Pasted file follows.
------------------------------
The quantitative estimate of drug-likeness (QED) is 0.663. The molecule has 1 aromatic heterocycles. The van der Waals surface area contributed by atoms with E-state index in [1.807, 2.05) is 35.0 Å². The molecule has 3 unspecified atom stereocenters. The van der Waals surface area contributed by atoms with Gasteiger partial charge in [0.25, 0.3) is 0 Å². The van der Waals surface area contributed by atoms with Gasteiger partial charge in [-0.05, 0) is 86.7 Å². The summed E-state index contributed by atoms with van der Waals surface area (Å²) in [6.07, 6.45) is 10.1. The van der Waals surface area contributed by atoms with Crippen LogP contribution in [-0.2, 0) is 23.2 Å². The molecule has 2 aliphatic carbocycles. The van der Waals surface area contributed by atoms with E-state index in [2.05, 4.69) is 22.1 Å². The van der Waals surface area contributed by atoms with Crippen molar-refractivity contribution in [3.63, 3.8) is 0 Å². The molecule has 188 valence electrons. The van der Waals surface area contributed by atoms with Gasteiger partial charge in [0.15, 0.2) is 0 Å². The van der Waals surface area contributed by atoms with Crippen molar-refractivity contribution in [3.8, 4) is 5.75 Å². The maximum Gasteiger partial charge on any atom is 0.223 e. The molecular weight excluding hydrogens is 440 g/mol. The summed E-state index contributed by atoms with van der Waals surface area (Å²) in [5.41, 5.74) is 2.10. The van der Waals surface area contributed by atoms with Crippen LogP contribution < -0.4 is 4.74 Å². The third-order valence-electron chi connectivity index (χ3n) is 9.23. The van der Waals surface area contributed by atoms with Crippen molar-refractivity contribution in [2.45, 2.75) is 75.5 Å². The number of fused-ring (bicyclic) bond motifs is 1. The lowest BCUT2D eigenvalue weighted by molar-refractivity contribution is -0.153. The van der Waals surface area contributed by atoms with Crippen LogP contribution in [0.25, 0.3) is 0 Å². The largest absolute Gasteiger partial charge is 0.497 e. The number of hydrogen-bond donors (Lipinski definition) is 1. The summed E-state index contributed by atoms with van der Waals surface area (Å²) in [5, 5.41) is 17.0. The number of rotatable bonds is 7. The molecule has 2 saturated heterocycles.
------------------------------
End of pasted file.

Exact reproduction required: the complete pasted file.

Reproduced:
The quantitative estimate of drug-likeness (QED) is 0.663. The molecule has 1 aromatic heterocycles. The van der Waals surface area contributed by atoms with E-state index in [1.807, 2.05) is 35.0 Å². The molecule has 3 unspecified atom stereocenters. The van der Waals surface area contributed by atoms with Gasteiger partial charge in [0.25, 0.3) is 0 Å². The van der Waals surface area contributed by atoms with Gasteiger partial charge in [-0.05, 0) is 86.7 Å². The summed E-state index contributed by atoms with van der Waals surface area (Å²) in [6.07, 6.45) is 10.1. The van der Waals surface area contributed by atoms with Crippen LogP contribution in [-0.2, 0) is 23.2 Å². The molecule has 2 aliphatic carbocycles. The van der Waals surface area contributed by atoms with E-state index in [2.05, 4.69) is 22.1 Å². The van der Waals surface area contributed by atoms with Crippen molar-refractivity contribution in [3.63, 3.8) is 0 Å². The molecule has 188 valence electrons. The van der Waals surface area contributed by atoms with Gasteiger partial charge in [0.15, 0.2) is 0 Å². The van der Waals surface area contributed by atoms with Crippen molar-refractivity contribution in [3.8, 4) is 5.75 Å². The maximum Gasteiger partial charge on any atom is 0.223 e. The molecular weight excluding hydrogens is 440 g/mol. The summed E-state index contributed by atoms with van der Waals surface area (Å²) in [5.41, 5.74) is 2.10. The van der Waals surface area contributed by atoms with Crippen LogP contribution < -0.4 is 4.74 Å². The third-order valence-electron chi connectivity index (χ3n) is 9.23. The van der Waals surface area contributed by atoms with Crippen molar-refractivity contribution in [2.45, 2.75) is 75.5 Å². The number of fused-ring (bicyclic) bond motifs is 1. The lowest BCUT2D eigenvalue weighted by molar-refractivity contribution is -0.153. The van der Waals surface area contributed by atoms with Crippen LogP contribution in [0.25, 0.3) is 0 Å². The largest absolute Gasteiger partial charge is 0.497 e. The number of hydrogen-bond donors (Lipinski definition) is 1. The summed E-state index contributed by atoms with van der Waals surface area (Å²) in [5, 5.41) is 17.0. The number of rotatable bonds is 7. The molecule has 2 saturated heterocycles.